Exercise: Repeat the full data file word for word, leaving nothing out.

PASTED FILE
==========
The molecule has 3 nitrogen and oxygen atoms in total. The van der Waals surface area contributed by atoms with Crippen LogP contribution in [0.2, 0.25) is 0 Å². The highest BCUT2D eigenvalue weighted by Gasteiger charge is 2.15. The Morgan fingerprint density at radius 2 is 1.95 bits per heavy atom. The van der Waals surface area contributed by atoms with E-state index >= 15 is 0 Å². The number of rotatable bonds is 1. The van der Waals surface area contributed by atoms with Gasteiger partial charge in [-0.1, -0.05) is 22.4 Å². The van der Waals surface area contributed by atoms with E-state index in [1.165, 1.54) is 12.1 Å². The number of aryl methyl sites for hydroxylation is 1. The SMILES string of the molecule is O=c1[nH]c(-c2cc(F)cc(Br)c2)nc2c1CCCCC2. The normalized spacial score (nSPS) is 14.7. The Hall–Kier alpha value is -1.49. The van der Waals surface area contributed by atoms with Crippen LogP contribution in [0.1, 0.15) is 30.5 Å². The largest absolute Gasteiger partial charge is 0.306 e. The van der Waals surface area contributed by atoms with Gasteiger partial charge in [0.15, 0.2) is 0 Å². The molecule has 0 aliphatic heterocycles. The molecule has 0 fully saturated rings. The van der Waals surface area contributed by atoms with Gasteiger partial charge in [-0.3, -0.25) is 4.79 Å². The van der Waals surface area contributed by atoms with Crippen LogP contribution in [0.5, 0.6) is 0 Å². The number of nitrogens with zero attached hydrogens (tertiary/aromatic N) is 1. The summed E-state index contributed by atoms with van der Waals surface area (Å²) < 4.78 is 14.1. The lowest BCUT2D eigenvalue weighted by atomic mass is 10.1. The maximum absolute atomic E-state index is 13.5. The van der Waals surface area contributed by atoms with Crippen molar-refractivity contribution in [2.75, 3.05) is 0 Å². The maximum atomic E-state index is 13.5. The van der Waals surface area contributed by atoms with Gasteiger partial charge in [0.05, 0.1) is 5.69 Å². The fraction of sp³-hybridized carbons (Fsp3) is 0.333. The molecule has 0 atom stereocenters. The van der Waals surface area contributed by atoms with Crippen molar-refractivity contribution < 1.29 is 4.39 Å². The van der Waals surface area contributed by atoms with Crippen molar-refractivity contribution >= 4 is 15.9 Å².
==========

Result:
The molecule has 3 nitrogen and oxygen atoms in total. The van der Waals surface area contributed by atoms with Crippen LogP contribution in [0.2, 0.25) is 0 Å². The highest BCUT2D eigenvalue weighted by Gasteiger charge is 2.15. The Morgan fingerprint density at radius 2 is 1.95 bits per heavy atom. The van der Waals surface area contributed by atoms with E-state index >= 15 is 0 Å². The number of rotatable bonds is 1. The van der Waals surface area contributed by atoms with Gasteiger partial charge in [-0.1, -0.05) is 22.4 Å². The van der Waals surface area contributed by atoms with E-state index in [1.165, 1.54) is 12.1 Å². The number of aryl methyl sites for hydroxylation is 1. The SMILES string of the molecule is O=c1[nH]c(-c2cc(F)cc(Br)c2)nc2c1CCCCC2. The normalized spacial score (nSPS) is 14.7. The Hall–Kier alpha value is -1.49. The van der Waals surface area contributed by atoms with Crippen LogP contribution in [0.1, 0.15) is 30.5 Å². The largest absolute Gasteiger partial charge is 0.306 e. The van der Waals surface area contributed by atoms with Gasteiger partial charge in [0.15, 0.2) is 0 Å². The molecule has 0 aliphatic heterocycles. The molecule has 0 fully saturated rings. The van der Waals surface area contributed by atoms with Gasteiger partial charge in [-0.3, -0.25) is 4.79 Å². The van der Waals surface area contributed by atoms with Crippen LogP contribution in [0.5, 0.6) is 0 Å². The number of nitrogens with zero attached hydrogens (tertiary/aromatic N) is 1. The summed E-state index contributed by atoms with van der Waals surface area (Å²) < 4.78 is 14.1. The lowest BCUT2D eigenvalue weighted by atomic mass is 10.1. The maximum absolute atomic E-state index is 13.5. The van der Waals surface area contributed by atoms with Crippen molar-refractivity contribution in [2.75, 3.05) is 0 Å². The maximum atomic E-state index is 13.5. The van der Waals surface area contributed by atoms with Gasteiger partial charge in [0.05, 0.1) is 5.69 Å². The fraction of sp³-hybridized carbons (Fsp3) is 0.333. The molecule has 0 atom stereocenters. The van der Waals surface area contributed by atoms with Crippen molar-refractivity contribution < 1.29 is 4.39 Å². The van der Waals surface area contributed by atoms with Crippen molar-refractivity contribution >= 4 is 15.9 Å².